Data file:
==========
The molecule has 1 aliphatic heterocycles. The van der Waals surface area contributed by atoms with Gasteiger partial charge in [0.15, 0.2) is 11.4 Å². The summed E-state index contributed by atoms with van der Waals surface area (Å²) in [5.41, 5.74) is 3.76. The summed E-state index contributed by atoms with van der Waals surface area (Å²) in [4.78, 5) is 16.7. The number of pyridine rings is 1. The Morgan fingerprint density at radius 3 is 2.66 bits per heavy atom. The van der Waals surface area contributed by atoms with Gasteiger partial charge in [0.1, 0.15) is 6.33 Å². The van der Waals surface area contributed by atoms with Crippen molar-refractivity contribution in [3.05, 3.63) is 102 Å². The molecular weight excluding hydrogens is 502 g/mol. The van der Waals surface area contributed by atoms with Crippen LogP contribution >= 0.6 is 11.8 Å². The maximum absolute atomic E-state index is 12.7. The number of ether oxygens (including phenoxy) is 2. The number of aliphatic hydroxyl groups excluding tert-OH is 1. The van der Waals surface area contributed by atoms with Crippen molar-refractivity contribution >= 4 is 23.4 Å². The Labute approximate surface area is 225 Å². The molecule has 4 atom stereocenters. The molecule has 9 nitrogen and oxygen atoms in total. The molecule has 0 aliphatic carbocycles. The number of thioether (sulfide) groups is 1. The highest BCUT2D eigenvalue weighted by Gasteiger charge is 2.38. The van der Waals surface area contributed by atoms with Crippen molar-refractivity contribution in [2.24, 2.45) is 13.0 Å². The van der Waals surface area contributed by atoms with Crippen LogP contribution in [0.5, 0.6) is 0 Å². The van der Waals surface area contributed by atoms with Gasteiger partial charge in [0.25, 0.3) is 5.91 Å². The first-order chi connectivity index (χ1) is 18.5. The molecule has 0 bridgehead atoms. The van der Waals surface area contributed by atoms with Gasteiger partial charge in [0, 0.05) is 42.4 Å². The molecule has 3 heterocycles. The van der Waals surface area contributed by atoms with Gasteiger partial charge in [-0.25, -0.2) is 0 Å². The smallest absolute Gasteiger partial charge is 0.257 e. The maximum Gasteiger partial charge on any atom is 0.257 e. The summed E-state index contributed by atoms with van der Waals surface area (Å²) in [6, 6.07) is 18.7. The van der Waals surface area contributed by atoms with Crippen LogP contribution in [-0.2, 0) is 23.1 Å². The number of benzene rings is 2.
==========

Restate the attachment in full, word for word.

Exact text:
The molecule has 1 aliphatic heterocycles. The van der Waals surface area contributed by atoms with Gasteiger partial charge in [0.15, 0.2) is 11.4 Å². The summed E-state index contributed by atoms with van der Waals surface area (Å²) in [5.41, 5.74) is 3.76. The summed E-state index contributed by atoms with van der Waals surface area (Å²) in [4.78, 5) is 16.7. The number of pyridine rings is 1. The Morgan fingerprint density at radius 3 is 2.66 bits per heavy atom. The van der Waals surface area contributed by atoms with Gasteiger partial charge in [0.1, 0.15) is 6.33 Å². The van der Waals surface area contributed by atoms with Crippen molar-refractivity contribution in [3.05, 3.63) is 102 Å². The molecular weight excluding hydrogens is 502 g/mol. The van der Waals surface area contributed by atoms with Crippen LogP contribution >= 0.6 is 11.8 Å². The maximum absolute atomic E-state index is 12.7. The number of ether oxygens (including phenoxy) is 2. The number of aliphatic hydroxyl groups excluding tert-OH is 1. The van der Waals surface area contributed by atoms with Crippen molar-refractivity contribution >= 4 is 23.4 Å². The Labute approximate surface area is 225 Å². The molecule has 4 atom stereocenters. The molecule has 9 nitrogen and oxygen atoms in total. The molecule has 0 aliphatic carbocycles. The number of thioether (sulfide) groups is 1. The highest BCUT2D eigenvalue weighted by Gasteiger charge is 2.38. The van der Waals surface area contributed by atoms with Crippen molar-refractivity contribution in [2.24, 2.45) is 13.0 Å². The van der Waals surface area contributed by atoms with Crippen LogP contribution in [0.5, 0.6) is 0 Å². The van der Waals surface area contributed by atoms with Gasteiger partial charge in [0.25, 0.3) is 5.91 Å². The first-order chi connectivity index (χ1) is 18.5. The molecule has 0 bridgehead atoms. The van der Waals surface area contributed by atoms with Gasteiger partial charge in [0, 0.05) is 42.4 Å². The molecule has 3 heterocycles. The van der Waals surface area contributed by atoms with Gasteiger partial charge in [-0.25, -0.2) is 0 Å². The smallest absolute Gasteiger partial charge is 0.257 e. The maximum Gasteiger partial charge on any atom is 0.257 e. The summed E-state index contributed by atoms with van der Waals surface area (Å²) in [6, 6.07) is 18.7. The van der Waals surface area contributed by atoms with Crippen LogP contribution in [-0.2, 0) is 23.1 Å². The number of benzene rings is 2.